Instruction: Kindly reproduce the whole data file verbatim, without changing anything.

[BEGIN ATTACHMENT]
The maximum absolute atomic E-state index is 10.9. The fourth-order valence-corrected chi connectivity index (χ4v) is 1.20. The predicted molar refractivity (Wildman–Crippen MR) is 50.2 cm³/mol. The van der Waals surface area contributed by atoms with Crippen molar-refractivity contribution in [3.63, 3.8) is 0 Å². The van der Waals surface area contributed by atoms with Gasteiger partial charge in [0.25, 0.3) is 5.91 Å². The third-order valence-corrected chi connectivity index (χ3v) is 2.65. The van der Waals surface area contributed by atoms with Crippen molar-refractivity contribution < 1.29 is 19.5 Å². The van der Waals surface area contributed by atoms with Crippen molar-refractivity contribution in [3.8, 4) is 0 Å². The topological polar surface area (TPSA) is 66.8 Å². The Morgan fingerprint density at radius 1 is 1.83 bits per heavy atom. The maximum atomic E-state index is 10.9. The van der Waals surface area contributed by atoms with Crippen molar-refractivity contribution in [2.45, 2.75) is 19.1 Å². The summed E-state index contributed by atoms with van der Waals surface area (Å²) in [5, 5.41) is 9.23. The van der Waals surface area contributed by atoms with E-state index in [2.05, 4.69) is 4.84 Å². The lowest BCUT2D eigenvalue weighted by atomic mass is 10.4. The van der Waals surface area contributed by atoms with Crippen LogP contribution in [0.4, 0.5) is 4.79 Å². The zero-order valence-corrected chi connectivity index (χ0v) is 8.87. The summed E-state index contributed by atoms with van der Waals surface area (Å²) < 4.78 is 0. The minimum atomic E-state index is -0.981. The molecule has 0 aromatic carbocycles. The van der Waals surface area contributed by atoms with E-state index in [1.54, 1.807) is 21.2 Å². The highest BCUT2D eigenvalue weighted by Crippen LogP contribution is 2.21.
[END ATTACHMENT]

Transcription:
The maximum absolute atomic E-state index is 10.9. The fourth-order valence-corrected chi connectivity index (χ4v) is 1.20. The predicted molar refractivity (Wildman–Crippen MR) is 50.2 cm³/mol. The van der Waals surface area contributed by atoms with Crippen molar-refractivity contribution in [3.63, 3.8) is 0 Å². The van der Waals surface area contributed by atoms with Gasteiger partial charge in [0.25, 0.3) is 5.91 Å². The third-order valence-corrected chi connectivity index (χ3v) is 2.65. The van der Waals surface area contributed by atoms with Crippen molar-refractivity contribution < 1.29 is 19.5 Å². The van der Waals surface area contributed by atoms with Crippen molar-refractivity contribution in [3.8, 4) is 0 Å². The topological polar surface area (TPSA) is 66.8 Å². The Morgan fingerprint density at radius 1 is 1.83 bits per heavy atom. The maximum atomic E-state index is 10.9. The van der Waals surface area contributed by atoms with Crippen molar-refractivity contribution in [2.45, 2.75) is 19.1 Å². The summed E-state index contributed by atoms with van der Waals surface area (Å²) in [5, 5.41) is 9.23. The van der Waals surface area contributed by atoms with E-state index in [2.05, 4.69) is 4.84 Å². The lowest BCUT2D eigenvalue weighted by atomic mass is 10.4. The van der Waals surface area contributed by atoms with Crippen LogP contribution in [0.4, 0.5) is 4.79 Å². The zero-order valence-corrected chi connectivity index (χ0v) is 8.87. The summed E-state index contributed by atoms with van der Waals surface area (Å²) < 4.78 is 0. The minimum atomic E-state index is -0.981. The molecule has 0 aromatic carbocycles. The van der Waals surface area contributed by atoms with E-state index in [1.54, 1.807) is 21.2 Å². The highest BCUT2D eigenvalue weighted by Crippen LogP contribution is 2.21.